[31]   ``I am not ashamed or afraid publicly to avow, that the election of William H. Seward or Salmon P. Chase, or any such representative of the Republican party, upon a sectional platform, ought to be resisted to the disruption of every tie that binds this Confederacy together. (Applause on the Democratic side of the House.)''---Mr. Curry, of Alabama, in the House of Representatives.

``Just so sure as the Republican party succeed in electing a sectional man, upon their sectional, anti-slavery platform, breathing destruction and death to the rights of my people, just so sure, in my judgment, the time will have come when the South must and will take an unmistakable and decided action, and then he who dallies is a dastard, and he who doubts is damned! I need not tell what I, as a Southern man, will do. I think I may safely speak for the masses of the people of Georgia---that when that event happens, they, in my judgment, will consider it an overt act, a declaration of war, and meet immediately in convention, to take into consideration the mode and measure of redress. That is my position; and if that be treason to the Government, make the most of it.''---Mr. Gartell, of Georgia, in the House of Representatives.

``I said to my constituents, and to the people of the capital of my State, on my way here, if such an event did occur,''---[i.e., the election of a Republican President, upon a Republican platform,] ``while it would be their duty to determine the course which the State would pursue, it would be my privilege to counsel with them as to what I believed to be the proper course; and I said to them, what I say now, and what I will always say in such an event, that my counsel would be to take independence out of the Union in preference to the loss of constitutional rights, and consequent degradation and dishonor, in it. That is my position, and it is the position which I know the Democratic party of the State of Mississippi will maintain.''---Gov. McRae, of Mississippi.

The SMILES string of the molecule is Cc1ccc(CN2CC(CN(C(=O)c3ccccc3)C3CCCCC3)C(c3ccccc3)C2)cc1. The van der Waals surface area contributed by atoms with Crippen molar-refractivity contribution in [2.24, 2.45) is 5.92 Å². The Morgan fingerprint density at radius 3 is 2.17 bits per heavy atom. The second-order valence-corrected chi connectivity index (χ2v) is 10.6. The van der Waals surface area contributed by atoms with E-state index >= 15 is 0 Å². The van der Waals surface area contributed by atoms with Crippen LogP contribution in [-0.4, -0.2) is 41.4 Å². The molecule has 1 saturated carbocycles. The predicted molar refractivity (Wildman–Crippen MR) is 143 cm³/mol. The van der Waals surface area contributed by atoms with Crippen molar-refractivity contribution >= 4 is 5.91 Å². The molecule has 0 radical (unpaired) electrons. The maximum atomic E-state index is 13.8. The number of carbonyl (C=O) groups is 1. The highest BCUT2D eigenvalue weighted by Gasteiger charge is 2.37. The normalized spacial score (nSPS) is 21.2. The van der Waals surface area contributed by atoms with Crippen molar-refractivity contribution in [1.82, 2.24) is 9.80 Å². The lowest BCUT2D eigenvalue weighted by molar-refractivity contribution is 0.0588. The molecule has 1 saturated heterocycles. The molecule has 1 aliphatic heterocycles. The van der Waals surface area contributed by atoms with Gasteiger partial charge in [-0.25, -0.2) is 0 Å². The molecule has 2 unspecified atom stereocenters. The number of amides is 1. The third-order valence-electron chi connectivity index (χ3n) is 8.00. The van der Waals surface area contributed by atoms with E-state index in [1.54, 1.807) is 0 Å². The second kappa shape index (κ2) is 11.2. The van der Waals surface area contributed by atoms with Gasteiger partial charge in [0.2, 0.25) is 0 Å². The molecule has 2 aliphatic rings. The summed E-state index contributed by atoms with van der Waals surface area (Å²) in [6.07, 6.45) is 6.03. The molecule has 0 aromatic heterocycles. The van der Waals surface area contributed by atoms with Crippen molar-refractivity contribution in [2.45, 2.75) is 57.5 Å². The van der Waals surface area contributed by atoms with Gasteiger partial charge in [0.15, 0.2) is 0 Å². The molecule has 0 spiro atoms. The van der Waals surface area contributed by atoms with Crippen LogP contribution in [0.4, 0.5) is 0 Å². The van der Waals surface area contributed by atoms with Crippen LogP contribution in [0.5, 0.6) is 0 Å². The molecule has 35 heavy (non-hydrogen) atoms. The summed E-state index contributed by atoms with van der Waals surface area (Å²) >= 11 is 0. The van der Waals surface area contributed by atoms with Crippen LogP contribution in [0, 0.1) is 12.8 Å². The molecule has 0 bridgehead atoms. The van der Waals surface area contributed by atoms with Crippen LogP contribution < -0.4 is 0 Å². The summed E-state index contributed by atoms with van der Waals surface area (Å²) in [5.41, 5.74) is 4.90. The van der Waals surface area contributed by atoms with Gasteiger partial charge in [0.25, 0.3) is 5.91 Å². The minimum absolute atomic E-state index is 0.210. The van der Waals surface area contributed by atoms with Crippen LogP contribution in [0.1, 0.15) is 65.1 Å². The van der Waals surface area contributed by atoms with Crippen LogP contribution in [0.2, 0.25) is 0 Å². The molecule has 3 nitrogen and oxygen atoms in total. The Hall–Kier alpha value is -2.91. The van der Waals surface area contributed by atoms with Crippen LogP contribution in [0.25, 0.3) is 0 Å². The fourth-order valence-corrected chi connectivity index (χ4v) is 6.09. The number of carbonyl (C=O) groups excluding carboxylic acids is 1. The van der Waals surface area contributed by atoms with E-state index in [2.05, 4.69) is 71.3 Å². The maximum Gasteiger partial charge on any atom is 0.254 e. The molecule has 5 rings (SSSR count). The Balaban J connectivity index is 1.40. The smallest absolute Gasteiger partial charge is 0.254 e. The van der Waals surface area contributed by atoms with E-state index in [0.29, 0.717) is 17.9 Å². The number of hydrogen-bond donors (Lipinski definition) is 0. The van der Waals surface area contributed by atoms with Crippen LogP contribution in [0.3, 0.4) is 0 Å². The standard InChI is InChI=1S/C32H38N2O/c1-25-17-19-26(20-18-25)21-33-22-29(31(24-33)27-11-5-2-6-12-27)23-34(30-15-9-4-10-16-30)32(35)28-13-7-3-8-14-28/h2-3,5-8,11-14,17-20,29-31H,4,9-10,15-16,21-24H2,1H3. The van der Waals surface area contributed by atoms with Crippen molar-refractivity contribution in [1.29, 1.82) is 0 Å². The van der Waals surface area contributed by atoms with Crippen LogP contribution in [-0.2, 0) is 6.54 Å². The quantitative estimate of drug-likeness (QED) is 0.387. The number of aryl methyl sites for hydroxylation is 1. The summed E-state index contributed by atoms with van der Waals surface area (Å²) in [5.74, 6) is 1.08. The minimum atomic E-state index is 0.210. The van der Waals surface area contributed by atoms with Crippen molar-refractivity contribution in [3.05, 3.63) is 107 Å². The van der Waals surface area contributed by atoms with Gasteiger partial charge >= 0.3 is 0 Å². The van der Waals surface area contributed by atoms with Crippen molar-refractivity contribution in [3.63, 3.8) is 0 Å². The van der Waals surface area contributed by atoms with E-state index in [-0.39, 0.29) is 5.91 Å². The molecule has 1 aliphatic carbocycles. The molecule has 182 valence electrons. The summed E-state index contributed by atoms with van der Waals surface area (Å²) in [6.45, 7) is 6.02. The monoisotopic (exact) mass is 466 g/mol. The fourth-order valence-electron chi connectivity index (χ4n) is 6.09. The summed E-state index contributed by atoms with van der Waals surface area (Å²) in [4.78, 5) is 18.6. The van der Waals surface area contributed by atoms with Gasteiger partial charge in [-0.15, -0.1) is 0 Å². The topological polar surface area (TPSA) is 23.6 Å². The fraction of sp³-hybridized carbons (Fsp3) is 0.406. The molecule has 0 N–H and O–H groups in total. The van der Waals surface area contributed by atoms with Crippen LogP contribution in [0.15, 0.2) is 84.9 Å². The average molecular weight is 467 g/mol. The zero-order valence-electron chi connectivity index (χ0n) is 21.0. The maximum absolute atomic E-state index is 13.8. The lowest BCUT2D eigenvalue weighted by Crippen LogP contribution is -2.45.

``It is useless to attempt to conceal the fact that, in the present temper of the southern people, it'' [i.e., the election of a Republican President] ``cannot be, and will not be submitted to. The `irrepressible conflict' doctrine, announced and advocated by the ablest and most distinguished leader of the Republican party, is an open declaration of war against the institution of slavery; wherever it exists; and I would be disloyal to Virginia and the South, if I did not declare that the election of such a man, entertaining such sentiment, and advocating such doctrines, ought to be resisted by the slaveholding States. The idea of permitting such a man to have the control and direction of the army and navy of the United States, and the appointment of high judicial and executive officers, POSTMASTERS INCLUDED, cannot be entertained by the South for a moment.''---Gen. Letcher, of Virginia.

``Slavery must be maintained---in the Union, if possible; out of it, if necessary: peaceably if we may; forcibly if we must.''---Senator Iverson, of Georgia.

``Lincoln and Hamlin, the Black Republican nominees, will be elected in November next, and the South will then decide the great question whether they will submit to the domination of Black Republican rule---the fundamental principle of their organization being an open, undisguised, and declared war upon our social institutions. I believe that the honor and safety of the South, in that contingency, will require the prompt secession of the slaveholding States from the Union; and failing then to obtain from the free States additional and higher guaranties for the protection of our rights and property, that the seceding States should proceed to establish a new government. But while I think such would be the imperative duty of the South, I should emphatically reprobate and repudiate any scheme having for its object the separate secession of South Carolina. If Georgia, Alabama and Mississippi alone---giving us a portion of the Atlantic and Gulf coasts---would unite with this State in a common secession upon the election of a Black Republican, I would give my assent to the policy.''---Letter of Hon. James L. Orr, of S.C., to John Martin and others, July 23, 1860.


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